posted on Jun, 14 2008 @ 02:52 PM
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I note with some interest that drivers of gasoline tankers are on strike in teh U.K. It won't be long before the Teamsters union here in the States will go on strike to protest the high costs of fuel. With so many things needing a fix, how does the next President get started? WHERE do they start?



posted on Jun, 14 2008 @ 05:22 PM
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Politicians world wide will need to be careful what they promise . Promising to lower fuel costs will get you elected but such will be hard to implement . In the US it remains to be seen if there are enough moderates around who aren't purely ideologically driven . These are the political leaders who would be willing and able to make a compromise between increasing supply and preserving the environment . Such a compromise should be along the lines of allowing off shore drilling while preserving National Parks and other areas which are on land .

So far the dumbest idea I have read is to increase taxes in order to confiscate "excessive" profits from the Oil company's. Such would only lead to a higher cost being passed on to the consumer in one form or another .



posted on Jun, 14 2008 @ 09:40 PM
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reply to post by xpert11
 


These are the political leaders who would be willing and able to make a compromise between increasing supply and preserving the environment. Such a compromise should be along the lines of allowing off shore drilling while preserving National Parks and other areas which are on land.


Th issue of drilling for oil is about drilling on Federal land. All the land in America is not privately owned. About 30% remains in the PUBLIC domain. That is, titled in the Federal Government.

History.
The spotted owl controversy involved Weyerhaeuser and other lumber companies wanting ACCESS to the Federal lands to cut down mature redwood trees. The snail darter controversy was over the construction of a privately owned dam on the Tennessee River. Rivers belong to the United States, not the states or private individuals. The ANWR - Alaska National Wildlife Reserve - debate is about drilling on Federally land. The land is not owned by the people who live in Alaska.

The theory of land ownership is that land is never without an owner. Over the years the Federal government has bought and paid for Louisiana Territory, Florida, part of Arizona and New Mexico - the Gadsden Purchase - and Alaska. We bought the American Virgin Islands from Denmark. We once owned the Panama Canal Zone - where John McCain was born - but we gave it back to Panama. To encourage the construction of a transcontinental railroad in the mid-1850s-1860s, the Federal government offered a 10 mile wide strip of land for each mile of track, which was 6,400 acres per mile laid.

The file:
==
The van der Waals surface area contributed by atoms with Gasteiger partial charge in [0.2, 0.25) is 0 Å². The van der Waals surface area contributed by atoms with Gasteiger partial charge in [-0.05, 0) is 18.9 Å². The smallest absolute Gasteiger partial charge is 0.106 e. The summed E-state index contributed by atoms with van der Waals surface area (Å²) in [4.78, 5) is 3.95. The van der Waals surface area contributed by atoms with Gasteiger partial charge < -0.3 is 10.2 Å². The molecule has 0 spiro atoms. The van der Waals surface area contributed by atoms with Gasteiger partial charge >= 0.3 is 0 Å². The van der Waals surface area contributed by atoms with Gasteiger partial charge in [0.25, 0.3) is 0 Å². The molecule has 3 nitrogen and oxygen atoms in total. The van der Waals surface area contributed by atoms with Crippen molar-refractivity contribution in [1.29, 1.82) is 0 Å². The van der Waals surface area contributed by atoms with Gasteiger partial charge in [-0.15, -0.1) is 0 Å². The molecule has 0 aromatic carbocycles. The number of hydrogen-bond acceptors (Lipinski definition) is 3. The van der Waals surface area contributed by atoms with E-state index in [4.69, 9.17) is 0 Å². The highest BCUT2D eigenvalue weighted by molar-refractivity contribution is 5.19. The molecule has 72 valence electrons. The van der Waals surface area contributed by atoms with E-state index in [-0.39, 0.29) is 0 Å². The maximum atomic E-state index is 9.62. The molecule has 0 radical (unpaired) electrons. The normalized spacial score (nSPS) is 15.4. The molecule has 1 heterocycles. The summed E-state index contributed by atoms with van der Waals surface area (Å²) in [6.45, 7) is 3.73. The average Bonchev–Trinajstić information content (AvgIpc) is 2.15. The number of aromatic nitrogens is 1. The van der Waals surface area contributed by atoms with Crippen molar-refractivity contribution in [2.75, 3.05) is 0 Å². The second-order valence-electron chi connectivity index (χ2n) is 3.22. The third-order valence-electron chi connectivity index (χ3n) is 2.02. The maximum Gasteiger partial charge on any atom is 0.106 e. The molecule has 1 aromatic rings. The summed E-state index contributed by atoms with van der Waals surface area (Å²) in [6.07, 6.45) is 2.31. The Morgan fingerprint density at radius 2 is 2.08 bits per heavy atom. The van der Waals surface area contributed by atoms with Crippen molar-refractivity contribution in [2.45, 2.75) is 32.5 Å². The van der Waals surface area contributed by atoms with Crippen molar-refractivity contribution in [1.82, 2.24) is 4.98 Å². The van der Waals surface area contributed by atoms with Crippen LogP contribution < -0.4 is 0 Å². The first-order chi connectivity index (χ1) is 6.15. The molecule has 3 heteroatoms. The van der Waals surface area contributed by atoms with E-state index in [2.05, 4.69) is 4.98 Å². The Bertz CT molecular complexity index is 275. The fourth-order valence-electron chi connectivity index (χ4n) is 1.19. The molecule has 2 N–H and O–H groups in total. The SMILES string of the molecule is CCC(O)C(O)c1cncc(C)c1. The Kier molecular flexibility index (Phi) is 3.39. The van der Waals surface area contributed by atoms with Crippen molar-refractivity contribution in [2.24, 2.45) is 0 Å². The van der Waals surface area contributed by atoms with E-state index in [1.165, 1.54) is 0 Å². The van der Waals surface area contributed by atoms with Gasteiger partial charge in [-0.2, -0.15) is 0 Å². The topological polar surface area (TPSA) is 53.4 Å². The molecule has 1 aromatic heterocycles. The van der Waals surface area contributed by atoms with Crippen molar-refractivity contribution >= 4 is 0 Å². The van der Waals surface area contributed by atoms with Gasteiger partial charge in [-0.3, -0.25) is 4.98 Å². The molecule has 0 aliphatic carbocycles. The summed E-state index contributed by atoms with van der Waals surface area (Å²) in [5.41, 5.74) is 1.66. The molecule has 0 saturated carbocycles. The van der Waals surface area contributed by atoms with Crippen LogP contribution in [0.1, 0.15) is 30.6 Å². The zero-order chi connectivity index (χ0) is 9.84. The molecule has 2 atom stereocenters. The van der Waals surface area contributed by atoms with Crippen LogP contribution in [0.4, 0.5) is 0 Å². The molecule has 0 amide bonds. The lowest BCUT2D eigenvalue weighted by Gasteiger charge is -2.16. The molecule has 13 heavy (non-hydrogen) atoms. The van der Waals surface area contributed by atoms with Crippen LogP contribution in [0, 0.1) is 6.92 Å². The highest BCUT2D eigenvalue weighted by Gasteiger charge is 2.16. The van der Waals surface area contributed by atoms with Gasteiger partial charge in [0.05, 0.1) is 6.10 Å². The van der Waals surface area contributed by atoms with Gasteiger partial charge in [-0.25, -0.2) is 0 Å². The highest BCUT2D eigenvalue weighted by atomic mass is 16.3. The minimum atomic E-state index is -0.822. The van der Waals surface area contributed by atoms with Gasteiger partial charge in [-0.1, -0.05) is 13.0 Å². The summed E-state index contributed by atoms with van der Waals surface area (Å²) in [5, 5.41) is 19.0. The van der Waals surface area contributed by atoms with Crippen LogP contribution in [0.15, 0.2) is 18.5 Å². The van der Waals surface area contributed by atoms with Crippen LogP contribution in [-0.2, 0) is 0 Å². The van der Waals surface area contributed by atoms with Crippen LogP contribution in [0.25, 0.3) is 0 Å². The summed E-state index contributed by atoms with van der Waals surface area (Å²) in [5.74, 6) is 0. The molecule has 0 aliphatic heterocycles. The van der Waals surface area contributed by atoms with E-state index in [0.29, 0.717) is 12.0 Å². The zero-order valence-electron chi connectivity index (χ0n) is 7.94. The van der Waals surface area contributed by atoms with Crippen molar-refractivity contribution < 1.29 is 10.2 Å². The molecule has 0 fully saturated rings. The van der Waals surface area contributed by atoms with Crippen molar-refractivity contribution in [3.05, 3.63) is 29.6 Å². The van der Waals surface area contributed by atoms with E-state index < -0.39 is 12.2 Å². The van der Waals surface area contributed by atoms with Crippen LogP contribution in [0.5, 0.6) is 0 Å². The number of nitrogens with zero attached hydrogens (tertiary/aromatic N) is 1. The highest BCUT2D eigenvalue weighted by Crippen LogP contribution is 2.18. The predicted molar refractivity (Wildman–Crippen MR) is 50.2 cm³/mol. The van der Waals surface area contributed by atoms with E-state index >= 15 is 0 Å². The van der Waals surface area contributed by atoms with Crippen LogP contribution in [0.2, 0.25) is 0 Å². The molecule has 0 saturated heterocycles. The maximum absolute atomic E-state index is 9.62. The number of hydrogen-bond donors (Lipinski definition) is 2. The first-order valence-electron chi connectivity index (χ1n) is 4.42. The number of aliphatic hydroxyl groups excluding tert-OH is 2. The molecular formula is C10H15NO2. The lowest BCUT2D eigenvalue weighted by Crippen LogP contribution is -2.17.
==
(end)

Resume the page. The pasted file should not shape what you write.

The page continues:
I assume you know the US waged the Mexican War in 1846-1848 and in the peace treaty we took for our own all of California, Utah, Nevada, Arizona, New Mexico and part of Colorado. Whatever land that belonged to Spain or Mexico was transferred to the United States government. Much of the land in Wyoming is still owned by the Federal government.

Many people living in America want to preserve most if not all of this land for future generations. We do not want to clear cut forest that contain trees 300-400 years old. We just don’t want to do it. We have reasons but we don't need reasons. The land is ours not theirs.

The issue of drilling in the eastern part of the Gulf of Mexico is of great concern to Florida. Tourism is Florida’s largest industry. A single crude oil spill could cause irrevocable harm to the near-pristine beaches the run the entire length of the Florida coastline. 1,500 miles. The best beaches in the Northern Hemisphere bar none. Yes, we - the state of Florida - could sue the offending well driller. But look, as of 2008 ExxonMobil has not paid the $6 b. judgment against it over the Prince William Sound oil spill disaster of 1989. So what good is a judgment for damages if you can’t collect?



So far the dumbest idea I have read is to increase taxes in order to confiscate "excessive" profits from the Oil company's. Such would only lead to a higher cost being passed on to the consumer in one form or another.


Are you suggesting the United States of America is HELPLESS in the face of such immense wealth as the oil industry possesses? The Republicans (and a couple Democrats) voted to a man NOT to lay on an EXCESS profits tax. If all goes well November 4, that issue will be revisited in 2009.

CHOICES. You can let private enterprise STRANGLE you or you can invoke the powers of a SOVEREIGN nation. Just ask Bush43 how strong the Command in Chief designation is.

[edit on 6/15/2008 by donwhite]